Skip to main content

Betrayal At Club Low has taught me that we're all taking puddles for granted

When all seems lost, stare at a small body of water

A lot of RPGs with stats and dialogue options don't actually give you options. Sometimes you're presented with a skill check and if one of your stats isn't an arbitrary number like, I dunno, seven, then whoever it is you spoke with (a king, a bard, an elf) might shutter their mouths forever.

Betrayal At Club Low is a CRPG that we're playing for our Game Club this month, and which understands the unpredictability of a face-to-face wobble of the lips, and how befriending or swindling or aggravating someone is determined by so much more than a single seven. And when all seems lost, how visiting a puddle can turn your entire evening around.

Watch on YouTube

I hadn't played a Cosmo D game before, but they're all set in the same bizarre universe as Betrayal At Club Low. It's one with wonky skyscrapers and characters who look like the fallout from an explosion in Garry's Mod. Like Alice O mentioned in her review, I really like the way all the weirdness forms something that just makes sense… somehow. Yes, even your existence as an undercover pizzaiolo who must get into Club Low, find a compromised agent, and then make their escape makes perfect sense.

The game sees you guide a blue dude around using WASD, and if you click on people or things you'll wander over to them and see what's up. Many of these things are odd. A guard might stand up from his chair and suddenly tower above you. A mirror is a reflective wall of green ooze with a demonic jaw. There's a chef in the kitchen stirring a steaming pot of flamingo thigh stew. Not only does the weirdness lend every single interaction a true sense of the unexpected, the game ensures they're all meaningful too, as you never quite know what sort of information you're going to extract and, crucially, how it's going to affect either of you.

One thing I love most about the game is its understanding that doing 'stuff' is a two-way exercise. You might pick a lock and sneak up behind a bar attendant, taking them by surprise. Where other games might make mention of your exploits, perhaps docking a point from the bartender's single skill-check when you interrogate them about their drinks, Betrayal At Club Low ensures that your surprise entry rattles their psyche in all manner of ways.

A pizza delivery person sneaks behind the bar, with the bartender expressing shock in Betrayal At Club Low.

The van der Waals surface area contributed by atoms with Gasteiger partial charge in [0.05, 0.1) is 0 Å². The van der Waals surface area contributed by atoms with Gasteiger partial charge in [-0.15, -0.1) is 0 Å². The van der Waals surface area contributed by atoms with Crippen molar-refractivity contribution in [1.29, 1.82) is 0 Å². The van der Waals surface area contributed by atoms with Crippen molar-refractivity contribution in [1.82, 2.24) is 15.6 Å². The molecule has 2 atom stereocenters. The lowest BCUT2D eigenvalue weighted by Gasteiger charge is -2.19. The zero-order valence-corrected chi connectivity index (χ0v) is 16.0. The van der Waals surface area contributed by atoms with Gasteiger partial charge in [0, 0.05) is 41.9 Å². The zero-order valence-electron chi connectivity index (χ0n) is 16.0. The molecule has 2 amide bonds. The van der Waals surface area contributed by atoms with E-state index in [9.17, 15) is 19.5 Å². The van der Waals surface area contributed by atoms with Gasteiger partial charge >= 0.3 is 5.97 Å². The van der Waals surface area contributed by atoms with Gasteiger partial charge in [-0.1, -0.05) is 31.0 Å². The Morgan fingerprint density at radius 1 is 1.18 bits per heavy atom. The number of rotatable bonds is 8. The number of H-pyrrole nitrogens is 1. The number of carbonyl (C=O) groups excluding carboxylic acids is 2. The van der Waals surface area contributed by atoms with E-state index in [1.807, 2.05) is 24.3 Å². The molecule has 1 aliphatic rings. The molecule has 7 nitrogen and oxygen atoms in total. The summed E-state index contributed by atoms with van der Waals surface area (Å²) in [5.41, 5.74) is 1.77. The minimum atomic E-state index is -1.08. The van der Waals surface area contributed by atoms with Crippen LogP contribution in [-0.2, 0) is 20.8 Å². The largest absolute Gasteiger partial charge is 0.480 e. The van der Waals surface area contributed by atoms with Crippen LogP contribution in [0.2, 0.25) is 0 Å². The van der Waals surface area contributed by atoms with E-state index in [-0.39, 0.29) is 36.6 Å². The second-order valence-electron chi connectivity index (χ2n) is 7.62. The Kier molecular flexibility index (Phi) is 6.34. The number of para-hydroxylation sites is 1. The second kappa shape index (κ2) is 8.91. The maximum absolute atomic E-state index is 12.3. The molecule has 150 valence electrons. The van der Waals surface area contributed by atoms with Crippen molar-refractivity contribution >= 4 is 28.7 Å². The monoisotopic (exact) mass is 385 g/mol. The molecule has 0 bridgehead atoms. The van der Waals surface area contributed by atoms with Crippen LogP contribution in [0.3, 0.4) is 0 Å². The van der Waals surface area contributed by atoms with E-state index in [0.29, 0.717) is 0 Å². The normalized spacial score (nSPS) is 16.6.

You can customise your dice rolls further by finding different pizza toppings around the club, then baking them onto pizzas you'll carry about in your backpack. Some increase your monetary gains (used to upgrade your dice) or can totally shift the momentum of a skill check in your favour.

Everything in the game runs on six-sided dice, with each interaction tested against one of your seven skills, each represented by seven dice. Whoever rolls the highest number wins, as per usual, so you'll choose the options that make the most of your Cooking or Observation or Music skills to get those advantages. But there are also temporary Condition dice which enter the mix if you succeed or fail a skill check, which can mess with or better your chances at a decent roll. So, surprising the bartender meant hitting them with a temporary condition die of their own. Dice govern everything.

Not only is the bartender's shock reflected through sudden afflictions, but you might ride a high having just picked the lock behind them successfully, and perhaps it makes you feel "Clever" or "Confident" and grants you bonuses to certain bits of your dice. On the flipside, you might have failed to convince the chef making the flamingo thigh stew to leave her post, which then results in a nagging "Awkward" feeling that trickles through certain elements of your psyche, hampering your chances of a successful swindle. The game recognises the importance of momentum swings in their shaping of lasting consequences, which I, personally, haven't encountered in any RPGs I've played before. It's brilliant.

Of course, constant failure might mean you lose your health and nerve. Or even if you don't, a string of failures, like awkwardness leading to sadness and so on. And at one point, I was there! I thought I'd never convince the flamingo stew chef to walk away, knowing full well there was so much more of the game to discover if I could just win her over. I was downtrodden and miserable. Until I remembered the puddle.

A blue pizza delivery person becomes "Self-Actualised" thanks to a puddle in Betrayal At Club Low.

There's a puddle outside Club Low. In any other game it would be set dressing, but in Cosmo D's kooky universe it's a way back, a redemption arc, a murky swill of success. I returned to it when all seemed lost, as I remembered it offered comfort right at the beginning of my adventure when I took a sip from its waters. And so I stared into the puddle as an "Awkward" and "Embarrassed" individual, won the skill check, and emerged as no longer awkward or embarrassed but "Self-Actualised".

The puddle had splashed new life onto my character, and I went on to convince the flamingo stew chef to relieve her post with a roaringly successful skill check. The floodgates opened and - I won't spoil anything - I went from a downbeat individual to someone who couldn't stop seeing success. I rode the high and the momentum never let up, enabling me to rewire things, open up doors, and finally convince those last few quirky folks to part with those last morsels of intel.

Now, I can't stop thinking about Betrayal At Club Low and how a puddle turned things around for me. How did this game pass me by? Nevermind, I'm here now in Cosmo D's world and I don't particularly want to leave. I mean, I'm eyeing up some of his other releases too. The Norwood Suite and Tales From Off-Peak City, I'll be with you shortly.

Read this next